what you get here

This is not a blog which expresses instant opinions on current events. It rather uses incidents, books (old and new), links and papers as jumping-off points for some reflections about our social endeavours.
So old posts are as good as new! And lots of useful links!

Sunday, October 18, 2009

tower of babel

Pieter Bruegel the elder (1563)
I ended my last post with an attack on universities. This is not the first time I have found myself attacking university over-specialisation in the social sciences. When I was struggling in the early 1970s with the appalling social and economic conditions in which almost 20% of the people in the West of Scotland lived, I could find no discipline in academia which could help suggest what we might be able to do at a local level to improve these conditions.

A few of us had to struggle to put a strategy together – the only help we received was from the Tavistock Institute in London and Rowntree Trust in York! Once we had shown the way, the universities spawned their courses and research projects – and began to present themselves as community resources.
Attacks on universities can easily be (mis)represented as leading to “burning of the books”. They also seem rather lonely if not selfish ventures. All those currently in positions of power have passed through university portals and part of their identity rests on the parchment they carry - which marks them as “physicist”, “engineer”, “accountant”, “economist” etc.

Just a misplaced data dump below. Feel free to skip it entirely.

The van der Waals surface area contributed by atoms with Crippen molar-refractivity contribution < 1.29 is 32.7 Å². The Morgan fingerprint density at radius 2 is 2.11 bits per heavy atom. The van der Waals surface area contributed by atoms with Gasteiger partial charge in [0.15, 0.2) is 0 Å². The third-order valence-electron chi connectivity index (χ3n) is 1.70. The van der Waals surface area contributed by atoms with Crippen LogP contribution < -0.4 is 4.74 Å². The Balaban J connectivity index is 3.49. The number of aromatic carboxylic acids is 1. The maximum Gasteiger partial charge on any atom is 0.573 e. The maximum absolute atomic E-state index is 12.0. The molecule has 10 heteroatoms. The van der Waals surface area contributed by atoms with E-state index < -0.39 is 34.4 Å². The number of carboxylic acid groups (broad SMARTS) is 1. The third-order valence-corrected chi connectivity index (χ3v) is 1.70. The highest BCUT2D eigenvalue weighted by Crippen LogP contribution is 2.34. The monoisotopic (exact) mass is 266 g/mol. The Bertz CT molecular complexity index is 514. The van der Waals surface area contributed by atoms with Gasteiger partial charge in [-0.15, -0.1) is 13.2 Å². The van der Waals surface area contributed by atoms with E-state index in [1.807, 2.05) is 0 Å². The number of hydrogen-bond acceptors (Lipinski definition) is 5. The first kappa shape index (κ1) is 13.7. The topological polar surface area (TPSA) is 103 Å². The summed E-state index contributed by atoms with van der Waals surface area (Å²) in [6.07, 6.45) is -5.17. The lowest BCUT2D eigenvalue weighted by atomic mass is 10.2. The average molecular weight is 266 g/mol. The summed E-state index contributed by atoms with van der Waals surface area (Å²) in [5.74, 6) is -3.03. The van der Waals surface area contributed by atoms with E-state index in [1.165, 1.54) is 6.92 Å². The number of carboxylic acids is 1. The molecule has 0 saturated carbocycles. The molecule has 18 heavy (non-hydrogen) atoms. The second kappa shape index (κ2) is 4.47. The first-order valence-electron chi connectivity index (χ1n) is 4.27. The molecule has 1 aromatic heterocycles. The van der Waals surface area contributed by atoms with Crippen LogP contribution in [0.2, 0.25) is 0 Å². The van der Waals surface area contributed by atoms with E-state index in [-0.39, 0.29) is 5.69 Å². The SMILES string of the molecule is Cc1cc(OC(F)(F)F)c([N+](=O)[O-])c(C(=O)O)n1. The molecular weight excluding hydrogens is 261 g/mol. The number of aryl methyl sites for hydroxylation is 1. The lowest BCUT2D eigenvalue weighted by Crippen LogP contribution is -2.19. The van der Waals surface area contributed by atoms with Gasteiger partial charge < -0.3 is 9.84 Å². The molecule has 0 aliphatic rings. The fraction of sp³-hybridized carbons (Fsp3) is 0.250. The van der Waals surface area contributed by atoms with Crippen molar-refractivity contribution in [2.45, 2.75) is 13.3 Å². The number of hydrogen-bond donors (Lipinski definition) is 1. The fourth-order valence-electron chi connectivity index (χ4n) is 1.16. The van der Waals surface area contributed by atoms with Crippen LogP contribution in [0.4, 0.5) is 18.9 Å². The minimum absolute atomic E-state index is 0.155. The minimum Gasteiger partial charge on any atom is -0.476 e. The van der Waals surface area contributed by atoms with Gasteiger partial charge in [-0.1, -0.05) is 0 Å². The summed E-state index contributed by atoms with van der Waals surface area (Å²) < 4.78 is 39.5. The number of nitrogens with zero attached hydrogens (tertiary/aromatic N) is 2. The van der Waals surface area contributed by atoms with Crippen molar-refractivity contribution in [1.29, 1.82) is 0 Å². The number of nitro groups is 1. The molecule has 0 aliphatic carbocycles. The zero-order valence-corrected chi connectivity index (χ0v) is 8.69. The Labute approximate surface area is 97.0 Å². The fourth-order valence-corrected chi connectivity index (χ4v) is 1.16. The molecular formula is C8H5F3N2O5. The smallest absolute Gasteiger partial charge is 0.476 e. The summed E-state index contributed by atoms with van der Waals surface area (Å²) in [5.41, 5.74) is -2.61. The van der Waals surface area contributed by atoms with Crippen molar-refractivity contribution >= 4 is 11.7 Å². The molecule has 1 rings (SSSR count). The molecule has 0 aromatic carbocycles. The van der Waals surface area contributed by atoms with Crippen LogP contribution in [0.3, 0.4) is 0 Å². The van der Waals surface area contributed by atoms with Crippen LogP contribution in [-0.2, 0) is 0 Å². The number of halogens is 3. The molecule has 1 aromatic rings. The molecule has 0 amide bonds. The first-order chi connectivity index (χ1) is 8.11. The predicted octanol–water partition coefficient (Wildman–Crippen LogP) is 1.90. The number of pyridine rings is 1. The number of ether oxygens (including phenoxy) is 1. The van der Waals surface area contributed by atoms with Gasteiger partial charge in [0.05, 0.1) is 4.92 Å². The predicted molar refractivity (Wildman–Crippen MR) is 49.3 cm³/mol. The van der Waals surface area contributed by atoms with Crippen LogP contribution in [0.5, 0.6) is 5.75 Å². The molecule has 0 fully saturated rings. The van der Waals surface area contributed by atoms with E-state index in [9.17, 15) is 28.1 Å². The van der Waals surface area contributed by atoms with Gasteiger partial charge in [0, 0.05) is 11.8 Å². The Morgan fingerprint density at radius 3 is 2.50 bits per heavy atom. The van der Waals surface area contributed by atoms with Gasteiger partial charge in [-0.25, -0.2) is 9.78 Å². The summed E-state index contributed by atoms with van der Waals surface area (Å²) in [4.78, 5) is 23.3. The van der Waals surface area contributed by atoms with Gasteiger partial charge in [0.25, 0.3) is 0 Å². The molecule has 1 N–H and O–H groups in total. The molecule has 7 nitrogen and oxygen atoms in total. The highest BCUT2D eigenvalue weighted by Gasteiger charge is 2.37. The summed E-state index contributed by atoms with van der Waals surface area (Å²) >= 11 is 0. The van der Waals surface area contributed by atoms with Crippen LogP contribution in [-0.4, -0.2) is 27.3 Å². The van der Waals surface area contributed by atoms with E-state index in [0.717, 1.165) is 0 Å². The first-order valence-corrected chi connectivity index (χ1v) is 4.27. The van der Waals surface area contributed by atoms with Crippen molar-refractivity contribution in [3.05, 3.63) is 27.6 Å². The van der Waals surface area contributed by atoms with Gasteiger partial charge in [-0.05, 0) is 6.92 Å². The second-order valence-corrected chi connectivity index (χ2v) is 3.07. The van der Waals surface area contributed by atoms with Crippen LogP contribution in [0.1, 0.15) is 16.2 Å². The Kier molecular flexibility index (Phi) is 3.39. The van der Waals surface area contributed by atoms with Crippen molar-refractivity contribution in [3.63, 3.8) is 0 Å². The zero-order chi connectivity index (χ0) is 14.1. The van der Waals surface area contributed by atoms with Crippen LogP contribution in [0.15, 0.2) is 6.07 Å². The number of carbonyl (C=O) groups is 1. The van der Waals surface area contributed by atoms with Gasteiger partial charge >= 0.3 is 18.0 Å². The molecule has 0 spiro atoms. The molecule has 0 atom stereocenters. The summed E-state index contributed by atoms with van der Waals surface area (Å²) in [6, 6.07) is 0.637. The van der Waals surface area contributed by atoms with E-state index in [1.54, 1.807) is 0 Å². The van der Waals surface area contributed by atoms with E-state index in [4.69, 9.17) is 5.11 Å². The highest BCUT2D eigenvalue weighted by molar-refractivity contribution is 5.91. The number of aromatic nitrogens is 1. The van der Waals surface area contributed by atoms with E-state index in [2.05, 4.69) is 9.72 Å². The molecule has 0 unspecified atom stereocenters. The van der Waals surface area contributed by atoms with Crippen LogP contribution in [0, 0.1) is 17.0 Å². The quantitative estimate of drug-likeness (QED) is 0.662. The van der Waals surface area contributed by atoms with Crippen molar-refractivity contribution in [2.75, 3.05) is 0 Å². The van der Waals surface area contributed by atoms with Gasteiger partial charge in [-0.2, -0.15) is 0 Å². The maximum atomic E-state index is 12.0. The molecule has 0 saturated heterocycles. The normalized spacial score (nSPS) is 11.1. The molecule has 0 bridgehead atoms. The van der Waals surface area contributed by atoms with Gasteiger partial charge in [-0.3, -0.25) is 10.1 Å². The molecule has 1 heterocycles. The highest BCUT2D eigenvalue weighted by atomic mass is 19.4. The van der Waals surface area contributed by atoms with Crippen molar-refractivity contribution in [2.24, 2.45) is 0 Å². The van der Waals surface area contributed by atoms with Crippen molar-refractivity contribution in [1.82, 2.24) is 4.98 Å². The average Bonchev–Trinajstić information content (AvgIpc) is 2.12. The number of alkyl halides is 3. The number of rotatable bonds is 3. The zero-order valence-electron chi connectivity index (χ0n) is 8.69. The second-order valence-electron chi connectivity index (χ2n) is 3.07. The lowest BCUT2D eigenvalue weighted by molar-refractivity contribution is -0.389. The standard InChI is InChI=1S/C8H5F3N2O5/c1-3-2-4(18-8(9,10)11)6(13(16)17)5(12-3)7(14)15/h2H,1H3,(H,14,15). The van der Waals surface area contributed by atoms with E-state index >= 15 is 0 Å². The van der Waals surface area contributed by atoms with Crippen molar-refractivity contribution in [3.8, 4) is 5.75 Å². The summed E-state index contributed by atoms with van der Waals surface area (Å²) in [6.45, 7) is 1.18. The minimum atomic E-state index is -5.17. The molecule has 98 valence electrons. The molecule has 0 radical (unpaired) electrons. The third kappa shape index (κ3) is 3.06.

Why should they bite the hand which has given them this status? Or deny such positions to those waiting at the gates? The genie cannot, it seems, be put back in the bottle....

But, as I return to the theme 20 years later, I feel that the perspectives, terminology and career structures of the ever-spawning academic specialisms have actually contributed to social alienation and the decline of confidence in government. Why did no-one take Stanislaw Andreski seriously when, in 1971, he wrote his book “Social Science as Sorcery”? Why did it so quickly become out of print?
In the global competitive environment in which universities now operate, universities are now capitalists like anyone else – but the (unchallenged) medieval rhetoric their leaders use about their social role gives them a cloak which conceals even from themselves the evil they are doing.
What is that evil? It is in
· doing nothing to disparage the ethic of utilitarianism, individualism and private profit and
· being the major source of the development of Orwellian new-speak, technical jargon and a modern Tower of Babel.
So what might they be doing?
Basically going back to the Scottish tradition of moral philosophy and political economy – and finding the common language to allow the social sciences to communicate with one another. There are many (older) texts which could form the core of reading for such a course – eg Ivan Illich; Leopold Kohr; Michael Oakeshott; Karl Popper; Neil Postman; JQ Wilson. I will try shortly to give a more definitive list.

In the older blog on my website, I posed the question of which book you would give to a beneficiary – for example in a central Asian or Caucasian country. My choice in Uzbekistan in 2002 for the Deputy Prime Minister I was working with was Guy Peters’ The Future of Governing - four emerging models. In Azerbaijan I gave my Minister Robert Greene’s 48 Laws of Power!

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